‘Many S. Korean SMEs in bankruptcy over U.S. Iran sanctions’

April 14, 2019 - 20:5

TEHRAN – Hossein Tanhaee, head of the Iran-South Korea Joint Chamber of Commerce, has said many of South Korea’s small and medium-sized enterprises (SMEs) have gone bankrupt due to the U.S. sanctions against Iran.

Tanhaee said trade volume between the two countries has decreased 70 percent since the U.S. imposed new sanctions on Tehran, Tansim reported on Sunday.

“South Korean companies are completely independent and the government cannot put pressure on them with regard to their relations with other companies and countries,” he said.

“Therefore, the big companies whose activities are in the fields of automotive industry, petrochemistry and household appliances were forced to reduce their trade ties because of their high trade volume with the United States,” he added.

Tanhaee pointed out that South Korean companies are unwilling to reduce their business relations with Iran.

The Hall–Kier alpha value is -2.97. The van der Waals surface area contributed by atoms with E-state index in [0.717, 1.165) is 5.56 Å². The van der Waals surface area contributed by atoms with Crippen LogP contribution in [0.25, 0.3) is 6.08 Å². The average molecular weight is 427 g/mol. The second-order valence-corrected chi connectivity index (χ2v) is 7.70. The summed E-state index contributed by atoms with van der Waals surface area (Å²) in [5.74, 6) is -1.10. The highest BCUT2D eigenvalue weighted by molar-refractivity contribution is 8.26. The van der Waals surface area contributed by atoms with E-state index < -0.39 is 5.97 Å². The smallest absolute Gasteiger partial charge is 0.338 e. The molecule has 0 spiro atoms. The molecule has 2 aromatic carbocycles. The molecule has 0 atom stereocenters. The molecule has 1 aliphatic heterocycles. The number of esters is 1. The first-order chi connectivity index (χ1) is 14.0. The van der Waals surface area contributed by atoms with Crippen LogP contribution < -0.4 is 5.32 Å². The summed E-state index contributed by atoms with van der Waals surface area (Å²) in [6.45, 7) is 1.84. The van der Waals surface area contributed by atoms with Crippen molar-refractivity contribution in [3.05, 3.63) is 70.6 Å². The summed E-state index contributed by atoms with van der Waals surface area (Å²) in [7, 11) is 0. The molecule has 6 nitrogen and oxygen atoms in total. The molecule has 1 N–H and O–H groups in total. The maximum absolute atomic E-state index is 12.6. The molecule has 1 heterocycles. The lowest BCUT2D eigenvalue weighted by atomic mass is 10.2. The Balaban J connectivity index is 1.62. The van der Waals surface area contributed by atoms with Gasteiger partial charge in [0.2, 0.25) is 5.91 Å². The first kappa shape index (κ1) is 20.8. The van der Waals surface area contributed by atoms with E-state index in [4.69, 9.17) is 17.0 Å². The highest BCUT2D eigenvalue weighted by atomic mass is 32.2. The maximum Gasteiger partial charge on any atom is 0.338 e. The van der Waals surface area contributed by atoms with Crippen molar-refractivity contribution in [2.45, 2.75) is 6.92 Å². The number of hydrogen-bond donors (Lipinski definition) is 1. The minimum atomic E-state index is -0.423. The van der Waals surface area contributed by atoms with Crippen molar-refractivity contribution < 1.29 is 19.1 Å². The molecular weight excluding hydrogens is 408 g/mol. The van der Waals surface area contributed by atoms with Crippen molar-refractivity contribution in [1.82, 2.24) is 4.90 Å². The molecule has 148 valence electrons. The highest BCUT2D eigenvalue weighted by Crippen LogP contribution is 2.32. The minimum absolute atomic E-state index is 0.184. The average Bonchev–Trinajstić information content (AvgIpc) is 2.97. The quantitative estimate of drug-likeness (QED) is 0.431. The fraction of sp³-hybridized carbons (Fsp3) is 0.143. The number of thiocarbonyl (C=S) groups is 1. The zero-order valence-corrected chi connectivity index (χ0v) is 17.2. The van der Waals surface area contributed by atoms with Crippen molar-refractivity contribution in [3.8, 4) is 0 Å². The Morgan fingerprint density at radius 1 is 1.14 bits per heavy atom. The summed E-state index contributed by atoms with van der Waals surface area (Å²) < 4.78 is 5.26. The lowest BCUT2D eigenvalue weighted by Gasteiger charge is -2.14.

Trade volume of some big South Korean companies with the U.S. is 25 times as much as their trade with Iran, he explained.

Last year, Trump unilaterally pulled the U.S. out of the Joint Comprehensive Plan of Action (JCPOA), generally known as the Iran nuclear agreement, and unleashed the “toughest ever” sanctions against Tehran despite international objections.

Since then, the U.S. has been trying to force other countries, especially the Europeans, into following its lead in putting maximum pressure against Tehran.


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